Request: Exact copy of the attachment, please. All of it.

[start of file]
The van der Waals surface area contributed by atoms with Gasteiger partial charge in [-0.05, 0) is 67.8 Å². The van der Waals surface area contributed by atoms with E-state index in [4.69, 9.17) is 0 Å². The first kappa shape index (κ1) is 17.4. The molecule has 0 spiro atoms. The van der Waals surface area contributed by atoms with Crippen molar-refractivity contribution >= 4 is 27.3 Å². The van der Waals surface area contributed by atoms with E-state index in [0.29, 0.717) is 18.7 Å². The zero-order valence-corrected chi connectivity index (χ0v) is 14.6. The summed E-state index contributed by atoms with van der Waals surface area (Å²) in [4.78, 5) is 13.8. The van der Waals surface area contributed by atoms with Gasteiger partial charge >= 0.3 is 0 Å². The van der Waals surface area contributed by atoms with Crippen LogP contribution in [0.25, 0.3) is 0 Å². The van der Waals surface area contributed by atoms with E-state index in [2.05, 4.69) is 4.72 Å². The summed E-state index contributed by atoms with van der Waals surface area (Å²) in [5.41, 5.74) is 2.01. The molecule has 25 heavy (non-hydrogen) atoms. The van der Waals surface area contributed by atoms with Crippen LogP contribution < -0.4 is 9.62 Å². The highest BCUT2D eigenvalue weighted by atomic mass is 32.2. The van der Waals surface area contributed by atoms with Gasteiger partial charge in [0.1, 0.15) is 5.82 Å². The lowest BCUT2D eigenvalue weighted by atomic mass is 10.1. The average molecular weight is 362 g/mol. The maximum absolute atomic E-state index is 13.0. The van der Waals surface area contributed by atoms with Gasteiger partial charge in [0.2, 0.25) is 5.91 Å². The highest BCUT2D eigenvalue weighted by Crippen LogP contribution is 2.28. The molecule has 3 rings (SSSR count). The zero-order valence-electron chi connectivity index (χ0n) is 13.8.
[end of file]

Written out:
The van der Waals surface area contributed by atoms with Gasteiger partial charge in [-0.05, 0) is 67.8 Å². The van der Waals surface area contributed by atoms with E-state index in [4.69, 9.17) is 0 Å². The first kappa shape index (κ1) is 17.4. The molecule has 0 spiro atoms. The van der Waals surface area contributed by atoms with Crippen molar-refractivity contribution >= 4 is 27.3 Å². The van der Waals surface area contributed by atoms with E-state index in [0.29, 0.717) is 18.7 Å². The zero-order valence-corrected chi connectivity index (χ0v) is 14.6. The summed E-state index contributed by atoms with van der Waals surface area (Å²) in [4.78, 5) is 13.8. The van der Waals surface area contributed by atoms with Gasteiger partial charge >= 0.3 is 0 Å². The van der Waals surface area contributed by atoms with Crippen LogP contribution in [0.25, 0.3) is 0 Å². The van der Waals surface area contributed by atoms with E-state index in [2.05, 4.69) is 4.72 Å². The summed E-state index contributed by atoms with van der Waals surface area (Å²) in [5.41, 5.74) is 2.01. The molecule has 25 heavy (non-hydrogen) atoms. The van der Waals surface area contributed by atoms with Crippen LogP contribution < -0.4 is 9.62 Å². The highest BCUT2D eigenvalue weighted by atomic mass is 32.2. The van der Waals surface area contributed by atoms with Gasteiger partial charge in [0.1, 0.15) is 5.82 Å². The lowest BCUT2D eigenvalue weighted by atomic mass is 10.1. The average molecular weight is 362 g/mol. The maximum absolute atomic E-state index is 13.0. The van der Waals surface area contributed by atoms with Gasteiger partial charge in [0.2, 0.25) is 5.91 Å². The highest BCUT2D eigenvalue weighted by Crippen LogP contribution is 2.28. The molecule has 3 rings (SSSR count). The zero-order valence-electron chi connectivity index (χ0n) is 13.8.